Some writers have perfect pitch. Their voices rise off the page like those of old friends. Their characters sound like people you’ve been waiting your whole life to meet. Voice is something that writers and readers and publishing professionals talk about with reverence. It is the distillation of character: the words left in and the words taken out—that magical intuition of art and craft that leaves the lasting impression. Here are three books whose authors have created voices that lurch, dance and sometimes, fly off the page.
Nick Hornby, best-selling author of High Fidelity and About a Boy, is a prodigious conductor of voices. In his 2005 novel, A Long Way Down, a grim premise is enhanced by a strangely comic despair, but the real strength of the novel lies in the voices of the four first person narrators.
A Long Way Down alternates between the stories of Martin, a disgraced TV host; Maureen, exhausted mother of a severely disabled child; Jess, a breathtakingly bitter, traumatized teen; and JJ, an American in London, failed musician, dumped boyfriend and pizza deliveryman. The narrators are sharply defined, as much by their diction as their personal journeys. Each comic (or tragic) set piece is given shape by their varying tones. The four meet on top of a 15-storey building on New Year’s Eve, all intending to kill themselves. This unexpected suicide traffic jam causes them to reconsider and form a sort of suicide delay club. Their reasons to live or not to live in this world are hilarious, unsentimental and utterly compelling. But these co-conspirators find their essence as much in their symphony of voices as in life’s improbable drama.
The Book of Fred, a debut novel by Abby Bardi (2001), is another tour de force of first person narration. Fifteen-year-old Mary Fred was raised in an isolated religious sect entirely under the sway of the prophet Fred. When her younger brothers Fred and Freddie die of a curable illness (thanks to prophet Fred’s aversion to medicine), her parents are jailed and Mary Fred is placed in foster care.
The Book of Fred is divided into five long sections, each narrated by one of the characters in the foster family. We hear from Mary Fred first and last and watch her character gain experience and an awareness of who she is away from the influence of Fred. Her narration begins like something from Faulkner:
“When Little Freddie took sick, I knew things would change, and change fast … I laid my hand on his forehead and said ‘Get thee hence’ a bunch of times, but it didn’t help. That night I had a dream that the Archangel Willie came to me and said, ‘Lo, Mary Fred, thou wilt be traveling down the road. Thou wilt be somewhere else when the Big Cat comes. So look to yourself and say Ho.’ When I woke up, I said Ho a bunch of times. Then I went to see Little Freddie, but he was already gone.”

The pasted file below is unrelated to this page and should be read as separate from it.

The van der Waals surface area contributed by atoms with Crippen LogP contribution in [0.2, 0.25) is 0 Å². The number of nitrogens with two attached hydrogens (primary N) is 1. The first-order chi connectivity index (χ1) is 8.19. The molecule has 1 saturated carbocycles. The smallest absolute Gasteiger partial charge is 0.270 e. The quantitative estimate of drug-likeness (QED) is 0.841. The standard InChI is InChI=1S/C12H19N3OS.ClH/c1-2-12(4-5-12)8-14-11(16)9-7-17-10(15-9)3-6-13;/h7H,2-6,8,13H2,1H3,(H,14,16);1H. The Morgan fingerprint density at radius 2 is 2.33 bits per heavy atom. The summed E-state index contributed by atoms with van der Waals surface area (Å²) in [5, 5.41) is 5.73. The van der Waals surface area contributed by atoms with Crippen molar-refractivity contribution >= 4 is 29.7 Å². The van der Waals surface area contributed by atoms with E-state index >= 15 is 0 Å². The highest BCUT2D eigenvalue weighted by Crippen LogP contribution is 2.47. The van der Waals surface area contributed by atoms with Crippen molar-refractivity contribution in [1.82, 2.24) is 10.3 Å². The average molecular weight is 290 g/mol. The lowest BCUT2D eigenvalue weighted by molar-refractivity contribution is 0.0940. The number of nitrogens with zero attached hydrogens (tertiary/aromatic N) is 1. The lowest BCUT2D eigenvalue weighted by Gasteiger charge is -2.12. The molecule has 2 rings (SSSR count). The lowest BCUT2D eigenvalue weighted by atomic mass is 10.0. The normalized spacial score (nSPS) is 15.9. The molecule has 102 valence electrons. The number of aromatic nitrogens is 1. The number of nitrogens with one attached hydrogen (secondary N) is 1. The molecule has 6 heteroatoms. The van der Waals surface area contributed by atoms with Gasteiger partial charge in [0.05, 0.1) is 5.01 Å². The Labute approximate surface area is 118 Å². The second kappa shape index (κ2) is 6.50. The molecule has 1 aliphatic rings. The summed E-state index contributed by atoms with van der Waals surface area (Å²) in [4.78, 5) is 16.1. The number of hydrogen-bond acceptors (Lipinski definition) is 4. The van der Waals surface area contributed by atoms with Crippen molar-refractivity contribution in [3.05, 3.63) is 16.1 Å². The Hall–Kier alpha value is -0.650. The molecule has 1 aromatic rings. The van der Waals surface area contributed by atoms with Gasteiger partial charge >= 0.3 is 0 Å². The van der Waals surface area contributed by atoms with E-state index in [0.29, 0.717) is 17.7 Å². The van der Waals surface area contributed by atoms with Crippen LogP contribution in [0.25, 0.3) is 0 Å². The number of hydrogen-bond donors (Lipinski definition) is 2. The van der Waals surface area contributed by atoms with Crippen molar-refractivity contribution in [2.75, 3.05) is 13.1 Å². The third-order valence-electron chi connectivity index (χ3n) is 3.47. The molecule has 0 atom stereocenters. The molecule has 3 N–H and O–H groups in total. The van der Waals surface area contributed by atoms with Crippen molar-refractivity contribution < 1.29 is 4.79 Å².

By the end of the novel, Mary Fred has been transformed and so has everyone around her: Alice, her lonely foster mother; Heather, Alice’s fiercely satirical daughter; and the addicted and unemployed Uncle Roy. The voice of each character is so seductive that with each narratorial change, you feel bereft, but soon fall under the spell of the voice that follows.
First-person narration may be the most intimate, but in the hands of a skilled writer, third person point of view that hovers selectively around a series of characters can take us far inside their world and resonate as if inside their individual brains. So it is with Charles Bock’s first novel, Beautiful Children (2008). The audio version, read by Mark Deakins, is a seedy riot of fascinating voices. The story is set in Las Vegas and follows a haunted and haunting cast of characters living in that city on the edge. These include Newell, a 12-year-old who runs away from home; his uptight ex-showgirl mother; her Las Vegas executive husband; a stripper named Cheri Blossom; her physically compelling and mentally unprepossessing boyfriend, Ponyboy; a marginal cartoonist called Bing Beiderbixxe; and Kenny, the sad young man who takes Newell on his journey to nowhere.
Beautiful Children is like an overripe fruit falling to earth. The sense of impending disaster is palpable as one listens to Deakins’s rich narration of Bock’s evocation of latter-day Vegas.
All three books, which I highly recommend, are filled with voices that keep whispering long after the pages have been closed.